Enrollment, however, only tells part of the story: programs of high-quality are necessary to guarantee long-term gains, but quality varies startlingly from state to state. During the 2010-2011 year, only five states met all 10 of our quality standards benchmarks (Alabama, Alaska, Georgia, North Carolina, and Rhode Island), while at the other end of the spectrum, Ohio met only 2. California and Florida met only 3 benchmarks each, which is particularly concerning given that these programs serve each serve more than 100,000 children, including large populations of Hispanic children.

How many preschoolers a program can enroll and what program standards it can effectively meet (i.e., not just on paper) are inherently linked to the funding available. Disparities in resources across states have persisted, contributing to the “haves” and “have nots” in state-funded pre-K. In the report’s executive summary, we say, “Disparities among the states in funding per child are substantial and persistent. In 2001, the difference in spending per child from the highest spending state to the lowest was nearly $9,000. Today, the range is more than $10,000. Massachusetts and Ohio had erratic changes in spending from one year to the next over the decade, but both states ended the period with decreases in pre-K spending of more than $3,000. By contrast, Arkansas and Maryland increased per-child spending over the decade by more than $2,000 each.” Quality, enrollment, and resources do not exist in a vacuum—each factor influences the others in ways that differ by state, but it is clear that too many states are not providing enough per-child funding to ensure quality for the children enrolled in their pre-K programs.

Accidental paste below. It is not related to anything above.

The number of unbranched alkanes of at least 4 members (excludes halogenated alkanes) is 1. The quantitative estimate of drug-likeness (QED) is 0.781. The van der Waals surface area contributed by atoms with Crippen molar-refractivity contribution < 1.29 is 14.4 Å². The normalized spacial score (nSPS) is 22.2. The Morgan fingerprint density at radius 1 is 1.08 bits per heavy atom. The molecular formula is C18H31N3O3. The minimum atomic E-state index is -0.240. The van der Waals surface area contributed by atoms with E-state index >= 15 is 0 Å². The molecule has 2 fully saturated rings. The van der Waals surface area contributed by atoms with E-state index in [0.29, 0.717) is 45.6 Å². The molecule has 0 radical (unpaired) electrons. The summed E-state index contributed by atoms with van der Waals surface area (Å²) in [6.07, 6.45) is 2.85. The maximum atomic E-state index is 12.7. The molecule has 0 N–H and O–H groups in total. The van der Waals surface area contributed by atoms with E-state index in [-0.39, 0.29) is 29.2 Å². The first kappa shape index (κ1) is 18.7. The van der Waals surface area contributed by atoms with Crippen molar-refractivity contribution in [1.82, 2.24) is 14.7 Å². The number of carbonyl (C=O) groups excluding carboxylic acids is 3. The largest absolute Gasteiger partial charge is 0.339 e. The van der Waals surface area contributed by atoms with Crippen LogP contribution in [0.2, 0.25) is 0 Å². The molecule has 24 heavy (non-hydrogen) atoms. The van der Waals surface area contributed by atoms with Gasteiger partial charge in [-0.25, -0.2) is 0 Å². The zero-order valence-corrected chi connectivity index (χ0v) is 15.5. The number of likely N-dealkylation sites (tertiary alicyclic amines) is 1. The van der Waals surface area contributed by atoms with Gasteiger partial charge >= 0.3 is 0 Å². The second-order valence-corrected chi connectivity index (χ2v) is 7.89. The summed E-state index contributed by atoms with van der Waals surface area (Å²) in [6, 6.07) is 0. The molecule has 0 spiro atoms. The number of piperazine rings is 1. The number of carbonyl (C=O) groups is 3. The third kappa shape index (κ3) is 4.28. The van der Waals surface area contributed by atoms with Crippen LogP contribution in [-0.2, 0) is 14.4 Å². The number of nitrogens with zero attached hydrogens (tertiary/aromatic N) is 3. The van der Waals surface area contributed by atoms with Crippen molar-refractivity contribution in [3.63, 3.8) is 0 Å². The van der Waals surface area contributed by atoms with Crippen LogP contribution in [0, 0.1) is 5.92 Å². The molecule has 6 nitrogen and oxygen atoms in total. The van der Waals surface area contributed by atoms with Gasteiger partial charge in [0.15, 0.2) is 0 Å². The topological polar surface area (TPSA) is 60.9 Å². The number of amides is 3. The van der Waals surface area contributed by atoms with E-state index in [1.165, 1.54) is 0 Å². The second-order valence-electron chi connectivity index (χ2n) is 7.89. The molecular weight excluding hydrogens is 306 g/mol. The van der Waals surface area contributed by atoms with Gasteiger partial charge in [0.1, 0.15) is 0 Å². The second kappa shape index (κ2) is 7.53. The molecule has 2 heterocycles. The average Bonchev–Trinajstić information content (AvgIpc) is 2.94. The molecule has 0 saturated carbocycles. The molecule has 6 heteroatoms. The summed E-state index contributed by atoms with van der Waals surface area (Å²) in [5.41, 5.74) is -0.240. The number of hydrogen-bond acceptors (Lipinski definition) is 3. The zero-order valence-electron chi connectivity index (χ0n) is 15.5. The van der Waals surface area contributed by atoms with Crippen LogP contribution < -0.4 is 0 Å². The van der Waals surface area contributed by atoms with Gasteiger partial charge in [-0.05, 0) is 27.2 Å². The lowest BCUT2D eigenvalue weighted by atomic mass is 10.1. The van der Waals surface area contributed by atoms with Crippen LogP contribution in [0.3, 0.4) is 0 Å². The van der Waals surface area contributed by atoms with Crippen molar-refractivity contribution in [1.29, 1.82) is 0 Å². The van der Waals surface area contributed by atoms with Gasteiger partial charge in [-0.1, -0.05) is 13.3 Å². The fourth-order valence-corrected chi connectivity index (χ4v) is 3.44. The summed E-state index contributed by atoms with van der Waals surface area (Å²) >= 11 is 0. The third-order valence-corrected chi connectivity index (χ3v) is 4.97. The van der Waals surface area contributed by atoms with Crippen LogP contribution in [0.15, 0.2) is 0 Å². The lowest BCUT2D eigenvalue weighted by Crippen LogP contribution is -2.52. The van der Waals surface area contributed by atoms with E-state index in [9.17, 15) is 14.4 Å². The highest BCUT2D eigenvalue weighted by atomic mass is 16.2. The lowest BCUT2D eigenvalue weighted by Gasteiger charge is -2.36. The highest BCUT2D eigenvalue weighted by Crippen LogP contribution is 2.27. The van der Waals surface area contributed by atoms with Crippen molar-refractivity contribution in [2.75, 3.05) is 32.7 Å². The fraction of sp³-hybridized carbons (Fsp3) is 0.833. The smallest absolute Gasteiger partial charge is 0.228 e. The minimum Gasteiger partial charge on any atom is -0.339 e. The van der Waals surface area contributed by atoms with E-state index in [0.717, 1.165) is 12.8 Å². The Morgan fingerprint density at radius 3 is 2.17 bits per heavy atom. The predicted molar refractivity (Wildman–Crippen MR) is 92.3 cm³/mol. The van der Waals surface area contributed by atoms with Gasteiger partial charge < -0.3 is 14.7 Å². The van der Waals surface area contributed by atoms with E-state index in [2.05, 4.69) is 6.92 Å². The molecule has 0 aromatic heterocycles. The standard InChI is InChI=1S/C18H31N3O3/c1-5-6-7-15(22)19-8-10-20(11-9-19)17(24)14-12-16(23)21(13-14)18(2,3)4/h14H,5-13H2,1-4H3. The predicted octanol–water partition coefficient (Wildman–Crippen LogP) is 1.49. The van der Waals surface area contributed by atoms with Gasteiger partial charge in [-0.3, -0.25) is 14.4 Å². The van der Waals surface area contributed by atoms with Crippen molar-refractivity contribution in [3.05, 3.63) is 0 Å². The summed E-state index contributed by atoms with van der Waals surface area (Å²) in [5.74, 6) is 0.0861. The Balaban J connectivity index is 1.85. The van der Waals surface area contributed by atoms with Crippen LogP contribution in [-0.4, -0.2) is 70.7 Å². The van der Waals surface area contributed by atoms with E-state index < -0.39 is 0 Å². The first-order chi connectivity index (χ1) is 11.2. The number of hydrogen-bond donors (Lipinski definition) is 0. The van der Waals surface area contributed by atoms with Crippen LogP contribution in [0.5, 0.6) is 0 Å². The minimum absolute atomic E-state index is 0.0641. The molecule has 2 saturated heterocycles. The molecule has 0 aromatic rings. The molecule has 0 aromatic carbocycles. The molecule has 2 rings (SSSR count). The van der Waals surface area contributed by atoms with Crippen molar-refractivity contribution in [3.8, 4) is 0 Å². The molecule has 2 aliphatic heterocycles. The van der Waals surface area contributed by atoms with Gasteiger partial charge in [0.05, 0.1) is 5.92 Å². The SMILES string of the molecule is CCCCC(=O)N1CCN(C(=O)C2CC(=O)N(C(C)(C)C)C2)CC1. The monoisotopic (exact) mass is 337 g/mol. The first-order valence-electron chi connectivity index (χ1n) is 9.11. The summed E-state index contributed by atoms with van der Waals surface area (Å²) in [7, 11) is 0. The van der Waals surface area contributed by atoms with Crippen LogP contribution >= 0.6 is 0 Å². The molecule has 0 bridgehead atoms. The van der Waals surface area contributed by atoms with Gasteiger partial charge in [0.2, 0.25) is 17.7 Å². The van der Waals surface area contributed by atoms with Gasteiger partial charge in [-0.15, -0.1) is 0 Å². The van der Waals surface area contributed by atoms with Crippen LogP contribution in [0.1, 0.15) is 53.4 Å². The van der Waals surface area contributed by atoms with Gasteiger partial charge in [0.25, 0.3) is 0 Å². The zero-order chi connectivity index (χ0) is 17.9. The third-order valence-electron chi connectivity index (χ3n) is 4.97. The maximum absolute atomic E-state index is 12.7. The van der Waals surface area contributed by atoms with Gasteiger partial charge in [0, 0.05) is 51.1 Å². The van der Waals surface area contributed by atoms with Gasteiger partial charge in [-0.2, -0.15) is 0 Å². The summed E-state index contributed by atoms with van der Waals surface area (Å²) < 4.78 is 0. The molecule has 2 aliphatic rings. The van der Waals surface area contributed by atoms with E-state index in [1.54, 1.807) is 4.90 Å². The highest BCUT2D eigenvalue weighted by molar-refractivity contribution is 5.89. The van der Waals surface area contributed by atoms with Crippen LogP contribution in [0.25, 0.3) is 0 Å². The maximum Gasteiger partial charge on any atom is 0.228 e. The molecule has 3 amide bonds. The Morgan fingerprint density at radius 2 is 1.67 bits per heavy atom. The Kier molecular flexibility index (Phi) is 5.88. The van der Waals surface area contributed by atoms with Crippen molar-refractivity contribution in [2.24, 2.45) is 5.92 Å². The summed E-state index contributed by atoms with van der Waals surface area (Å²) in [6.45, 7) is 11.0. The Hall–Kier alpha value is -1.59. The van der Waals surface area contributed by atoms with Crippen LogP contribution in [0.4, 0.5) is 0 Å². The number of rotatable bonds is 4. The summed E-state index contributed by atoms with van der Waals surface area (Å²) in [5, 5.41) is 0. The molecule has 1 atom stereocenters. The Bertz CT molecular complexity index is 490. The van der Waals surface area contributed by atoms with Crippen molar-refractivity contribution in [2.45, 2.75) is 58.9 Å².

In order to explore these trends more fully, we’ve created a Google Motion chart of interactive Yearbook data. We encourage you to use this animated tool to explore pre-loaded variables on quality, access, and resources across states; you can select a particular state of interest to track its progress relative to other states.

[youtube http://www.youtube.com/watch?v=RNThfLkh0uk]Using our interactive data set via Google Motion Charts, the video above demonstrates the relationship between quality standards met by a state and the state per-child spending over time. On the whole, it’s clear that states have shifted toward meeting more quality standards in 2010-2011 than they did in 2001-2002, though per-child funding has by and large stayed below what is needed to implement these standards and ensure teachers are paid a competitive wage, as presented in Table 7 of the Yearbook.